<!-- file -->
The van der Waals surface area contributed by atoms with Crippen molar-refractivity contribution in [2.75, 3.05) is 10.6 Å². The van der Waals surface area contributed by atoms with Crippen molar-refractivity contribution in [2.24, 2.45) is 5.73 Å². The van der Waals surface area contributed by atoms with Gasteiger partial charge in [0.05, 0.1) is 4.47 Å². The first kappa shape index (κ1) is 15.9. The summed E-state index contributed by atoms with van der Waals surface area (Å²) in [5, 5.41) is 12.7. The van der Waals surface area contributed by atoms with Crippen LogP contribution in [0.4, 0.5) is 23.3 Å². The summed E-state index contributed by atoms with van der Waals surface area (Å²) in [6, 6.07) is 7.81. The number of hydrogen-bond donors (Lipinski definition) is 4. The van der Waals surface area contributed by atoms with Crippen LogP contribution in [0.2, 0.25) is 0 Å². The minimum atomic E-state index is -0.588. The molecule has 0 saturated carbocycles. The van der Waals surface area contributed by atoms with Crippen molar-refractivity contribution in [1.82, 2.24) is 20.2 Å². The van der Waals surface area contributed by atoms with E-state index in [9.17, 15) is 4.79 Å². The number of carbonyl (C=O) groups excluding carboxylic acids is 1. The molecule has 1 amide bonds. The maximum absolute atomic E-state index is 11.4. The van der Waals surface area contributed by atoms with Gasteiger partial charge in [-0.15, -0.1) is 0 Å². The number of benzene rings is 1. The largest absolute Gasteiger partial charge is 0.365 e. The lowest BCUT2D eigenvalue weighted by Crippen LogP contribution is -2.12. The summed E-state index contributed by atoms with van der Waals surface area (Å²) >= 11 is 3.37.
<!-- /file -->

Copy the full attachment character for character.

The van der Waals surface area contributed by atoms with Crippen molar-refractivity contribution in [2.75, 3.05) is 10.6 Å². The van der Waals surface area contributed by atoms with Crippen molar-refractivity contribution in [2.24, 2.45) is 5.73 Å². The van der Waals surface area contributed by atoms with Gasteiger partial charge in [0.05, 0.1) is 4.47 Å². The first kappa shape index (κ1) is 15.9. The summed E-state index contributed by atoms with van der Waals surface area (Å²) in [5, 5.41) is 12.7. The van der Waals surface area contributed by atoms with Crippen LogP contribution in [0.4, 0.5) is 23.3 Å². The summed E-state index contributed by atoms with van der Waals surface area (Å²) in [6, 6.07) is 7.81. The number of hydrogen-bond donors (Lipinski definition) is 4. The van der Waals surface area contributed by atoms with Crippen LogP contribution in [0.2, 0.25) is 0 Å². The minimum atomic E-state index is -0.588. The molecule has 0 saturated carbocycles. The van der Waals surface area contributed by atoms with Crippen molar-refractivity contribution in [1.82, 2.24) is 20.2 Å². The van der Waals surface area contributed by atoms with E-state index in [9.17, 15) is 4.79 Å². The number of carbonyl (C=O) groups excluding carboxylic acids is 1. The molecule has 1 amide bonds. The maximum absolute atomic E-state index is 11.4. The van der Waals surface area contributed by atoms with Gasteiger partial charge in [-0.15, -0.1) is 0 Å². The number of benzene rings is 1. The largest absolute Gasteiger partial charge is 0.365 e. The lowest BCUT2D eigenvalue weighted by Crippen LogP contribution is -2.12. The summed E-state index contributed by atoms with van der Waals surface area (Å²) >= 11 is 3.37.